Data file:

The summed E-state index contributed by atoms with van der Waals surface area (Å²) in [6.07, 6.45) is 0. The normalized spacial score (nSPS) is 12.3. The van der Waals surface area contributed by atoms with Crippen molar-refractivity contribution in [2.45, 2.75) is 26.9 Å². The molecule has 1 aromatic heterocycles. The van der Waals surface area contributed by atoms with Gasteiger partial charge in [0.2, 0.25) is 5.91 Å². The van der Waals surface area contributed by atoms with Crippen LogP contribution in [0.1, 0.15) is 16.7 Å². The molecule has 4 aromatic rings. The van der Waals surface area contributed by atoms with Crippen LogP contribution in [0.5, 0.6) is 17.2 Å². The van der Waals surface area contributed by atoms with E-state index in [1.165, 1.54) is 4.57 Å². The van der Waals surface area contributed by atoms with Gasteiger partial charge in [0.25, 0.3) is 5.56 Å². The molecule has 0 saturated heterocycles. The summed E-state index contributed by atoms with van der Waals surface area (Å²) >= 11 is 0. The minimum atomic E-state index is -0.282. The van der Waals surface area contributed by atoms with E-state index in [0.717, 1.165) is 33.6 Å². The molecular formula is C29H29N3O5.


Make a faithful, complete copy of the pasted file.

The summed E-state index contributed by atoms with van der Waals surface area (Å²) in [6.07, 6.45) is 0. The normalized spacial score (nSPS) is 12.3. The van der Waals surface area contributed by atoms with Crippen molar-refractivity contribution in [2.45, 2.75) is 26.9 Å². The molecule has 1 aromatic heterocycles. The van der Waals surface area contributed by atoms with Gasteiger partial charge in [0.2, 0.25) is 5.91 Å². The van der Waals surface area contributed by atoms with Crippen LogP contribution in [0.1, 0.15) is 16.7 Å². The molecule has 4 aromatic rings. The van der Waals surface area contributed by atoms with Crippen LogP contribution in [0.5, 0.6) is 17.2 Å². The van der Waals surface area contributed by atoms with E-state index in [1.165, 1.54) is 4.57 Å². The van der Waals surface area contributed by atoms with Gasteiger partial charge in [0.25, 0.3) is 5.56 Å². The molecule has 0 saturated heterocycles. The summed E-state index contributed by atoms with van der Waals surface area (Å²) >= 11 is 0. The minimum atomic E-state index is -0.282. The van der Waals surface area contributed by atoms with E-state index in [0.717, 1.165) is 33.6 Å². The molecular formula is C29H29N3O5.